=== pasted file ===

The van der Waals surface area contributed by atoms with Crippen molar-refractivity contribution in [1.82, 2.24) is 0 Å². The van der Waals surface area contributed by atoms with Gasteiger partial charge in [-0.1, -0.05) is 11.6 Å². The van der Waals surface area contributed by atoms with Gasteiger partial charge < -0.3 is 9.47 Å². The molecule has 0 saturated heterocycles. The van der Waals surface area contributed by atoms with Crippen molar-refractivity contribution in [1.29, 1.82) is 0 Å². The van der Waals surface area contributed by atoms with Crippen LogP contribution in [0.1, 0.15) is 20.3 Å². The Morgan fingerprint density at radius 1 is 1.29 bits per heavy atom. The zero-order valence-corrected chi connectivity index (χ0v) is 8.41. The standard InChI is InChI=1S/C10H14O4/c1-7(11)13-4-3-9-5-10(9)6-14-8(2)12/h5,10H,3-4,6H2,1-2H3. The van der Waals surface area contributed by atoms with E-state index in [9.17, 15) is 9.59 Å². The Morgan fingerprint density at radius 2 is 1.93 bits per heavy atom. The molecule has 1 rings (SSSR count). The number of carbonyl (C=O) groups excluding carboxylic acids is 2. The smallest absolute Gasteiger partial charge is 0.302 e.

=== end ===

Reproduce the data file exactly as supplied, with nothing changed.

The van der Waals surface area contributed by atoms with Crippen molar-refractivity contribution in [1.82, 2.24) is 0 Å². The van der Waals surface area contributed by atoms with Gasteiger partial charge in [-0.1, -0.05) is 11.6 Å². The van der Waals surface area contributed by atoms with Gasteiger partial charge < -0.3 is 9.47 Å². The molecule has 0 saturated heterocycles. The van der Waals surface area contributed by atoms with Crippen molar-refractivity contribution in [1.29, 1.82) is 0 Å². The van der Waals surface area contributed by atoms with Crippen LogP contribution in [0.1, 0.15) is 20.3 Å². The Morgan fingerprint density at radius 1 is 1.29 bits per heavy atom. The zero-order valence-corrected chi connectivity index (χ0v) is 8.41. The standard InChI is InChI=1S/C10H14O4/c1-7(11)13-4-3-9-5-10(9)6-14-8(2)12/h5,10H,3-4,6H2,1-2H3. The van der Waals surface area contributed by atoms with E-state index in [9.17, 15) is 9.59 Å². The Morgan fingerprint density at radius 2 is 1.93 bits per heavy atom. The molecule has 1 rings (SSSR count). The number of carbonyl (C=O) groups excluding carboxylic acids is 2. The smallest absolute Gasteiger partial charge is 0.302 e.